As soon as the temperature passes 60 degrees, kid-staffed lemonade stands line the sidewalks of my suburban town. Dog-walkers, bikers and stroller-pushing parents are the prey and sickly sweet, powdered lemonade mix is the bait. Hand over your 50 cents and what do you get in return? A minuscule cup of watery, chemically sweetened liquid.
It doesn’t have to be this way. Imagine a lemonade stand that hearkens back to a simpler time—before the days of powdered drink mixes. Contemplate the satisfaction of serving your neighbors fresh-squeezed lemonade and homemade cookies hot out of the oven—lemonade and cookies that you and your children made together. In short, imagine having the best lemonade stand on your block.
When my children ask to have a lemonade stand, they know that it means, at the very least, making fresh-squeezed lemonade. I always keep my refrigerator stocked with plenty of lemons and I usually have simple syrup on hand as well. This easy-to-make concoction of equal parts sugar and water keeps for ages, so it’s worth it to make a big batch. (You will also find that simple syrup has all kinds of uses, including in cocktails.)
With the help of an electric citrus juicer—a handy small appliance that shouldn’t set you back more than $30—fresh-squeezed lemonade comes together in a matter of minutes. (But even squeezing the lemons by hand is not terribly difficult.) Real lemonade is only a little more work than the powder mix and the results are far superior, to say nothing of the benefit of knowing exactly what is in your lemonade: just lemon juice, sugar and water.
My family usually enhances our lemonade stand by selling cookies or Rice Krispie treats as well. I love to bake with my kids, but no family of four needs to eat that many desserts. So selling treats as part of our lemonade stand lets me indulge my inner pastry chef without too much damage to my waistline.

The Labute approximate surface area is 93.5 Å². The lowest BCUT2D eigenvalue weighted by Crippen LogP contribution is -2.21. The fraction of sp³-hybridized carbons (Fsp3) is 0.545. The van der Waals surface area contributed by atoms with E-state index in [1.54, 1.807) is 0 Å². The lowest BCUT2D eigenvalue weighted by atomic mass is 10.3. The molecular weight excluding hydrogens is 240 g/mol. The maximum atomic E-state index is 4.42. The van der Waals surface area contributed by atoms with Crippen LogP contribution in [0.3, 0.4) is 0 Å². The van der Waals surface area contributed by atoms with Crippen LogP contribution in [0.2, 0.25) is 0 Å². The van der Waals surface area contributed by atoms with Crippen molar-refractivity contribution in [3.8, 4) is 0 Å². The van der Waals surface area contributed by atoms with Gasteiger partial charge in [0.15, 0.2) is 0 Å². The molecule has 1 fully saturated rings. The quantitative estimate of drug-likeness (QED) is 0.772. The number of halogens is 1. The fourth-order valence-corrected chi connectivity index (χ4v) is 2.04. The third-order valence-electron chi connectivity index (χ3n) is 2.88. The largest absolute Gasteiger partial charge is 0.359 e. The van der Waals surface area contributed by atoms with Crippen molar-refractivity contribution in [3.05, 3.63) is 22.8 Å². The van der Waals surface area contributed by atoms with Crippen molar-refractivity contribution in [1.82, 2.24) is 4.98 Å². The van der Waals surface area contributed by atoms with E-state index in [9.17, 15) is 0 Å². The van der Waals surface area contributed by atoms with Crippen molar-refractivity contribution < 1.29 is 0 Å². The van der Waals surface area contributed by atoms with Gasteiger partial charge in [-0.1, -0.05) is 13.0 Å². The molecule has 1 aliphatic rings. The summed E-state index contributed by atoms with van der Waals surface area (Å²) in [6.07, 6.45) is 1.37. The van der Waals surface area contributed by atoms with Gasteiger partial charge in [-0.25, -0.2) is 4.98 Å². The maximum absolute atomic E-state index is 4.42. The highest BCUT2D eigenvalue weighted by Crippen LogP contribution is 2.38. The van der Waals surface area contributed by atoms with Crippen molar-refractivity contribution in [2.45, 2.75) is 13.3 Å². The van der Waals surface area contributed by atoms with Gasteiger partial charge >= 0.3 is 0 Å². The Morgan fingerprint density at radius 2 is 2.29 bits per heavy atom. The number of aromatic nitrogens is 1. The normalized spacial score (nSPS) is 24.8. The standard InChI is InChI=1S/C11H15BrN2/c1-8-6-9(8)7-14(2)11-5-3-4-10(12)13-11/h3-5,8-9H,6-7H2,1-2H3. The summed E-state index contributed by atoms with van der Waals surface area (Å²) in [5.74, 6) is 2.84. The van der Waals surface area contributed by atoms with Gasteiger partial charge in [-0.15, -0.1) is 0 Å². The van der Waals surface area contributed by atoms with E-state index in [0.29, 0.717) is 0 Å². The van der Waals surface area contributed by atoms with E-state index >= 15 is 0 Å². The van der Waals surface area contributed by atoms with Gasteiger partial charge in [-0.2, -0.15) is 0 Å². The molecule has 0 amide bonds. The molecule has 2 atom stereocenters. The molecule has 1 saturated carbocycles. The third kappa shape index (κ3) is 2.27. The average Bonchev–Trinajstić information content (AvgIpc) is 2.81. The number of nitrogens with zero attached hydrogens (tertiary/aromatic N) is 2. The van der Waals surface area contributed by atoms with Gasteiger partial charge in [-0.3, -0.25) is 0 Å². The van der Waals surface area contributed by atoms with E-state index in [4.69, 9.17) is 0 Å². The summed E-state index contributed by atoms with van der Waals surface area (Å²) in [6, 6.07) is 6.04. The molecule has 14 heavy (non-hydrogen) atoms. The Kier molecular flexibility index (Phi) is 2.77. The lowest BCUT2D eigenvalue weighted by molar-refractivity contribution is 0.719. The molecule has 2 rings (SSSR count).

While this kind of a lemonade stand requires some effort and advance planning, it is a worthwhile project on many levels. By helping to make the lemonade and cookies that they sell, your kids will come a lot closer to earning whatever money they bring in.
And they will burst with pride when their efforts in the kitchen are met with lavish praise from their surprised customers.
My last piece of lemonade stand advice? Offer your homemade treats for free. In my experience, you will collect more in donations from your delighted neighbors than you will ever make by charging 50 cents or $1. And talk with your kids about donating at least part of their proceeds to a charity of their choosing. My kids are usually pretty amenable to donating their earnings to the local animal shelter, especially if it means we can deliver the donation in person.
Emily Paster is a freelance writer who lives in River Forest with her husband and two kids. She writes about fitting ambitious food into family life on her blog, West of the Loop.
For a special treat, make a seasonal berry-flavored lemonade!
Puree the strawberries in a food processor or blender. Force the puree through a fine-mesh strainer to remove the seeds. Pour the strawberry puree into a pitcher and add the lemon juice, the simple syrup and the cold water. Stir to combine. Serve cold. Because this is a thick concoction, you can serve it over ice or thin it with more cold water.
* To make simple syrup, combine equal parts water and sugar in a saucepan and heat it on the stovetop, stirring until the sugar is dissolved. Simple syrup will keep for ages in your fridge, so make extra and save the remaining syrup for another use.
These sinfully rich bar cookies are an old family recipe. While it may seem like extra work to make the meringue topping, the benefit of this recipe is that it makes one pan, rather than having to scoop out two dozen individual cookies. And these are truly irresistible.
Preheat oven to 350˚. Grease a jelly roll pan. Sift dry ingredients together in a bowl and set aside. In a standing mixer, cream the butter with the granulated sugar and 1/2 cup of the brown sugar until light and fluffy. Add the egg yolks one at a time and the vanilla extract and incorporate into the batter. Gradually add the dry ingredients. The resulting batter will be stiffer than a typical cookie dough. Press the dough evenly onto the greased jelly roll pan. Sprinkle the chocolate chips evenly over the dough and press into it slightly. In another bowl, beat the egg whites until stiff using a handheld mixer. Gradually add the remaining cup of brown sugar and beat well until the mixture is stiff. Spread the meringue over the top of dough. Bake for about 20 minutes until the top is golden brown.
Cool on a wire rack before cutting into squares.
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